As a writer, you have to sell yourself. We all know that. We have to market our books, our brand, our writerly personas. You can’t just sit around being JD Salinger these days. You have to have a Facebook account and a Twitter feed, a blog, a group. A bio, a picture, a persona. You have to sell yourself.
And you have to talk about stuff that isn’t your books, because nobody gives a damn for a Twitter feed that’s just “buy my book”. If you want “social media outreach” you have to give value. And that requires something interesting to talk about. Um… Other people’s books? What you saw on TV? Your commute? The weather?
Or, you can talk about your life. Because that’s always there, and it’s what you are, and we can all talk about ourselves endlessly. You can be funny, maybe, or political off the back of it, and once you have readers, they might even be interested in details about what your existence is like.
And also, it’s comforting. If you spend much of the day alone with the imaginary people in your head, a bit of human sympathy is lovely. My cat recently disappeared for five days. I tweeted and Facebooked about it, and the number of people who got in touch and sympathized and said kind things, and rejoiced with me when he turned up again, was wonderful and touching. It feels natural to turn to the people out there to be happy with you in the good times and feel for you in the bad.
When my cat came back, my first thought was to give him a hug and check for injuries. My second was to put a picture onto Facebook and Twitter. I don’t ever want that to be the other way around. I really don’t ever want that to be how I think about my relationships with people.
You may recall Julie Myerson, who wrote revealing personal things about her son, even after he begged her to stop, to the point where they are estranged. Or the columnist who wrote a column about how her husband had asked her to stop writing her column about him. The next column announced they were divorcing.
Everyone on social media needs to decide how much of their life to share and with whom. As a person, my FB profile is locked down. As an author it’s wide open, but I have a solid mental wall. I don’t name my kids or show their faces, and I don’t talk about non-trivial aspects of my marriage, to the extent that I’ve been known to delete my husband’s comments off this blog to stop him identifying himself. (I swear it’s that and not the damn fool things he says.) I’m not ashamed of any aspect of my life or particularly scared of being stalked. But this is my life, for me. I don’t want to spread my reality so thin it’s in danger of tearing.
That’s my choice, based on my (let’s face it, misanthropic) nature. Other people share a lot more, or a lot less. I follow many authors who blog movingly and generously on deeply personal issues of their identities, pasts, struggles with illness or disability in themselves or others, and much more. Some people simply share everything – partners, dating, domestic squabbles. Each to her own.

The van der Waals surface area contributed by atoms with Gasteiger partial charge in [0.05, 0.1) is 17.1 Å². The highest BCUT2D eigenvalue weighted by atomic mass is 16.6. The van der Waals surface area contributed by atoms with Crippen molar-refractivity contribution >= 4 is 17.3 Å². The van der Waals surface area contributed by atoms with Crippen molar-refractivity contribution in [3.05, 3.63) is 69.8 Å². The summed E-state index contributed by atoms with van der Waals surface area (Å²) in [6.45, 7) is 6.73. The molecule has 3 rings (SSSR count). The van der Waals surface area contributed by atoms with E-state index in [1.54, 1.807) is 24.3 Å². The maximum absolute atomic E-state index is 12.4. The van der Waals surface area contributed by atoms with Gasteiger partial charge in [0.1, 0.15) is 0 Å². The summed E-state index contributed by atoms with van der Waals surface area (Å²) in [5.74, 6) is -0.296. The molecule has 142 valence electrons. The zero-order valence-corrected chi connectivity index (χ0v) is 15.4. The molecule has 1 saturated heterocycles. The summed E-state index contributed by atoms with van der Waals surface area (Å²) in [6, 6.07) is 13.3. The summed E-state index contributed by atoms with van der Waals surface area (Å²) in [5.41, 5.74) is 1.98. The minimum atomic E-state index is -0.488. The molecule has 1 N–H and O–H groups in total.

But what happens if the aspects of your life you’ve chosen to share as part of your professional persona become things that you don’t want to share any more?
Something I realised while I waited for my cat to come back: If I’d had the phone call telling me someone had put the moggy to bed with a shovel, I wouldn’t have wanted to go on Twitter to discuss it. I woudn’t have wanted anyone to ask about my cat, ever again. I’d have been curled up, wishing I’d never, ever said anything in the first place because it was my grief, not for others to see or poke at. I’m not a very extroverted person, granted, but that’s how I’d have been about a cat.
I really wonder how you cope when it’s a relationship, or a child.
I wonder if it can be good for anyone with their life falling about their ears to feel they have to blog or tweet about a terrible thing that happened. I wonder if it brings comfort, or if it’s adding another set of raw nerves to be scraped, another place to fear exposure and criticism and unkindness, another level of pain. I wonder if people feel obliged to update, or worry that readers will turn on them if they don’t approve of the author’s life decisions. I wonder how often, in our post-privacy world, people look back and wish they’d kept more behind the wall.
Writers have to promote ourselves. But we also have to keep ourselves whole, in our own lives, for our own sakes. And I don’t know how you pull back when you’ve put too much out there. Or how you can retreat from talking about intensely personal and distressing matters to tweeting a 99c special offer on your backlist.
This post started by talking about how you market yourself as a writer. We all want to sell books, God knows. But you’re not obliged to throw in yourself as a free gift.
Think of England, a searingly honest expose of the sordid truth of my marriage*, is out now.
*It’s actually a gay Edwardian adventure romance, but don’t let that put you off.